Bayern Munich defender Holger Badstuber believes Bayern could become the ultimate team in Europe when Pep Guardiola takes over the German giants next season.
The German international defender admitted the appointment of the former Barcelona boss - made despite current incumbent Jupp Heynckes enjoying a dominant season at the helm - was unexpected, but believes the Bavarian giants could be taken to another level when he takes over in the summer.
"Like everyone else I was surprised," he told t-online. "Just his name says a lot. The many titles he has won with Barcelona, how he perfected the game, how he celebrates football and gives great pleasure to many people.
"Bayern could become the ultimate team in Europe. Right now there is no better team to play for. This has developed over the past few years. People did their homework in this club. Certainly, titles were missing but we learned from that. And now we have a great team that has a lot of quality."
How much Bayern need to improve at all is open to debate, as the club look real contenders to claim the treble this season. With a seemingly insurmountable lead in the Bundesliga and having recently eliminated last year's DFB-Pokal winners Borussia Dortmund in this season's competition, Badstuber is hopeful of claiming the Champions League this term after finishing as runners-up in their own stadium back in May.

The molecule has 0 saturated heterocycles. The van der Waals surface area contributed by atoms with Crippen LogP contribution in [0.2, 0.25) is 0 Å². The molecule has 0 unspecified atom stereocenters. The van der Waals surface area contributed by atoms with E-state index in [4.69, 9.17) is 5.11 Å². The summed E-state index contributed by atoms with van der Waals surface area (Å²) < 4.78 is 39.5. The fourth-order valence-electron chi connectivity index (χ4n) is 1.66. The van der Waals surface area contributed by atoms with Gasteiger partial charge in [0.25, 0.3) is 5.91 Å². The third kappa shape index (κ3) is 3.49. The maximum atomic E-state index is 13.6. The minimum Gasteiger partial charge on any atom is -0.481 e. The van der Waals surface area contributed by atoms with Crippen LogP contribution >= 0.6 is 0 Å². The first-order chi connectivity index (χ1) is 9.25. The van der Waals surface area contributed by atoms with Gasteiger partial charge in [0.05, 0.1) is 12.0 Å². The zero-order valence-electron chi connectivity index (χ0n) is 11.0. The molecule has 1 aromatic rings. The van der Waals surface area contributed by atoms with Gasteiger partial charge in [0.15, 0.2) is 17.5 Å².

"Looking at the results in the round of the last-16, we could go far," he said. "Who knows? Maybe we end up playing the final again."
The 23-year-old, currently ruled out after suffering a knee injury last December, hopes to return to the Bayern team before the end of the season.
"It is difficult to say when exactly I will return," he said. "I would love to end this season feeling good and to have a normal pre-season during the summer. It would be great to return to the pitch and play one competitive game." Despite Badstuber's absence the Bayern defence seems set to break Bundesliga records this season. With 10 games to play, Bayern have only conceded eight goals and, with 63 points, are only 18 points shy of recording the highest ever total in the competition's history.
"That is also a result of the past two years," Badstuber said, referring to them not winning a major trophy since 2010. "We have learned from the results, which were severe and meant heavy set-backs.
"We have developed mentally and have come out of that situation positive. We have drawn the conclusion from it and turned them into hard work."